In my experience, it can be used in two ways.
1) It establishes the location that the next scene will take place in. For example, I used a shot tilting up the outside of a skyscraper in this video. The viewer then gets the sense that the next shot (of a board room) takes place inside that skyscraper.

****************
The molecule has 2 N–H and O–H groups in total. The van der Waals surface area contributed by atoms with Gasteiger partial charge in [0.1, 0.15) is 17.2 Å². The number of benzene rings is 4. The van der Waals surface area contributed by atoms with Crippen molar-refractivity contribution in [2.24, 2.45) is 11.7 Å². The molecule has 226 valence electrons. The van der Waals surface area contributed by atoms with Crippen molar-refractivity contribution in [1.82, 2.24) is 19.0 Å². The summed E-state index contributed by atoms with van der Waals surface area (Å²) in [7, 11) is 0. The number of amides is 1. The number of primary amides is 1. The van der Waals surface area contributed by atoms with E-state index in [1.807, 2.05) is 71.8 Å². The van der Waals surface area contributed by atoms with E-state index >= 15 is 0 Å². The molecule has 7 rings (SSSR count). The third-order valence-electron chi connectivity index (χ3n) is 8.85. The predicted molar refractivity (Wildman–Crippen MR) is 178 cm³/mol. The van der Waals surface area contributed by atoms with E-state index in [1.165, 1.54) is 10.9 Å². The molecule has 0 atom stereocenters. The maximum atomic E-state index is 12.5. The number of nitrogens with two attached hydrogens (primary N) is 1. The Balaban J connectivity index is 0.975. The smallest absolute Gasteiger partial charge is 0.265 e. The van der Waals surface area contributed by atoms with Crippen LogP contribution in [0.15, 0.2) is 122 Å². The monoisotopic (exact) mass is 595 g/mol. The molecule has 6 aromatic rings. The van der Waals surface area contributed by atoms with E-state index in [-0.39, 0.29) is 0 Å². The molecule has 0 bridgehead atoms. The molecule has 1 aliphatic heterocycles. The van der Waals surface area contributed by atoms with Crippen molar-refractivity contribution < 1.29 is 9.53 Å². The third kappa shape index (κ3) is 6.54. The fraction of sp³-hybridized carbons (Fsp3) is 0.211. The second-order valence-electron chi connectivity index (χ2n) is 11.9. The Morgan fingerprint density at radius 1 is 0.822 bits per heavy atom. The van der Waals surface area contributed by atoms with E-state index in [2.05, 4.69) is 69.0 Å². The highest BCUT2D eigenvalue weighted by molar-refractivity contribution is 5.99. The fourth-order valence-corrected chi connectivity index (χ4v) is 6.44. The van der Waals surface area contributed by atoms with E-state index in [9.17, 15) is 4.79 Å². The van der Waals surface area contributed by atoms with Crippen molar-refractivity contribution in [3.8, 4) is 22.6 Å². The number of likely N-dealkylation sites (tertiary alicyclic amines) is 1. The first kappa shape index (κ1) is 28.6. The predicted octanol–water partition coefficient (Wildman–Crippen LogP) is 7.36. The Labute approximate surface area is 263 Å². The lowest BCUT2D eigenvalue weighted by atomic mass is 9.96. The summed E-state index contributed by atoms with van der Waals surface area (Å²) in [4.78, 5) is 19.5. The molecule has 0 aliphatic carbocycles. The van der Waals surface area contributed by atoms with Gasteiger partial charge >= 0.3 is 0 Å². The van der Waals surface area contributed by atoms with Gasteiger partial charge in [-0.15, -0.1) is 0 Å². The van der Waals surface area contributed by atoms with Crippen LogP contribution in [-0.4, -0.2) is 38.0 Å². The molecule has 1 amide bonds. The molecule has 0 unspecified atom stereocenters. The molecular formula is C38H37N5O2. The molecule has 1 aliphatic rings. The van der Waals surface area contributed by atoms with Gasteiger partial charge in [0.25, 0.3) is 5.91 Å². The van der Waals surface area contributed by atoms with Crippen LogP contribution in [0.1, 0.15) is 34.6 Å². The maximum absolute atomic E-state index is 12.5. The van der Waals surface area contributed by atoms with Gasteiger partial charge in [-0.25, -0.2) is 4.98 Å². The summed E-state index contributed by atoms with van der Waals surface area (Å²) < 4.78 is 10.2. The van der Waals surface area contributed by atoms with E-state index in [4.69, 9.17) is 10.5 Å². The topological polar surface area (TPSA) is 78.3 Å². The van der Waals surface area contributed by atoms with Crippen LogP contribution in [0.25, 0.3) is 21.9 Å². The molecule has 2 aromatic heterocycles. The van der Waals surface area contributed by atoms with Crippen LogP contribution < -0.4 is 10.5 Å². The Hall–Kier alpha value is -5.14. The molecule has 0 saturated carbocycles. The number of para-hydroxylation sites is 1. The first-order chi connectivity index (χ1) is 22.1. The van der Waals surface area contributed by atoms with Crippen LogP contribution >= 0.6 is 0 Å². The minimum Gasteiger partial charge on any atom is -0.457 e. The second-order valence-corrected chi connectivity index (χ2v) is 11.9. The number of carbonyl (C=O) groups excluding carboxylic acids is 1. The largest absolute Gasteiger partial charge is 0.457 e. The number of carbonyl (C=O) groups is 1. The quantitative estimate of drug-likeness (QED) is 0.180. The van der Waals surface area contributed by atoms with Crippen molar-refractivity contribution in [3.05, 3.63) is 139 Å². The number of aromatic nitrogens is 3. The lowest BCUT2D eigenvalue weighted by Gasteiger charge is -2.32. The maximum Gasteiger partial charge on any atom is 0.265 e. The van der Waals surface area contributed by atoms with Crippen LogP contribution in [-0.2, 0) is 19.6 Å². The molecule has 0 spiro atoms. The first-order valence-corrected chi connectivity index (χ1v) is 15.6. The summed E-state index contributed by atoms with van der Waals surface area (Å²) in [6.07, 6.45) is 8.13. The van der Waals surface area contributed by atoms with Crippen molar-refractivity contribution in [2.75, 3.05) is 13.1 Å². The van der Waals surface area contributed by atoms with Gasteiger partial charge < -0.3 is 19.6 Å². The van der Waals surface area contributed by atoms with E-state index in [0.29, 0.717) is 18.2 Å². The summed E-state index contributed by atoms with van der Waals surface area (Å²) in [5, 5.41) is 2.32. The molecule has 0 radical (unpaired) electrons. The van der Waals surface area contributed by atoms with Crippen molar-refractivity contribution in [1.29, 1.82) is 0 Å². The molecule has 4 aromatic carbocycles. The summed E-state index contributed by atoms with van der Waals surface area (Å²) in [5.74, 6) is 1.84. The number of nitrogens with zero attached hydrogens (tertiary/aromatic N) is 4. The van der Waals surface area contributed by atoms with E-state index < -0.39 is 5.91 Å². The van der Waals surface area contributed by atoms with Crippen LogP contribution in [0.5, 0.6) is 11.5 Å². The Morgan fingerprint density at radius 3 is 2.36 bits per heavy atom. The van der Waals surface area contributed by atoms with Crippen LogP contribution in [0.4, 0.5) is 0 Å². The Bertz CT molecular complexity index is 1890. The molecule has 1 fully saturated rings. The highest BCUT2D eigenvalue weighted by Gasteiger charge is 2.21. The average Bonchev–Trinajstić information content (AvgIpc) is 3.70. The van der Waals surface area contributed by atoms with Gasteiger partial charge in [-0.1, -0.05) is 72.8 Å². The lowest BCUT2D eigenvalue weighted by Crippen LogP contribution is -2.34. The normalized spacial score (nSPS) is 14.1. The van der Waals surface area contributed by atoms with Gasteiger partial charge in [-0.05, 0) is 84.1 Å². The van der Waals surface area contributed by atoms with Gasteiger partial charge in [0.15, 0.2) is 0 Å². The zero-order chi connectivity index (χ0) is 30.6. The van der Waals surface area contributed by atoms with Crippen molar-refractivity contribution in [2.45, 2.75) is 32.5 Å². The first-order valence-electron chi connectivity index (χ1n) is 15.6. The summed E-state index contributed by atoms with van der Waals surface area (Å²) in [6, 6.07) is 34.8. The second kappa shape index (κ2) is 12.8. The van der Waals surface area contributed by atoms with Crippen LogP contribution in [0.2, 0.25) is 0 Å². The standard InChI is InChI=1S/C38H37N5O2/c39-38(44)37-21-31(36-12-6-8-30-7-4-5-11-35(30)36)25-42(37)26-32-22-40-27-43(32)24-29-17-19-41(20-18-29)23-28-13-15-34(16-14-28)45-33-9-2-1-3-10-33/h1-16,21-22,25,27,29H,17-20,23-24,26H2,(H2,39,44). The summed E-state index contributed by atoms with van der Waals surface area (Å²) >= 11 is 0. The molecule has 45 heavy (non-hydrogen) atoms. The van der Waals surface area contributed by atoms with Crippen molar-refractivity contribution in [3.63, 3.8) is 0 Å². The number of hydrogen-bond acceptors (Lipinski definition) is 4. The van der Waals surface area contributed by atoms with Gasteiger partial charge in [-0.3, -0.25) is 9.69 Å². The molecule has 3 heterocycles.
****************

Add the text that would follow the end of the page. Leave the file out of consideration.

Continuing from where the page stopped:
2) Flyovers between scenes can also evoke a sense that time is passing, though the location of the following scene is the same as the previous scene. Movies also sometimes use a shot of an inanimate object in the room, such as a sculpture or piece of art, for a few seconds, in order to show passage of time. It puts the characters and action in the background and gives the viewers a visual break. The technique is equivalent to a novel ending one chapter and starting another one, or displaying extra white space between paragraphs.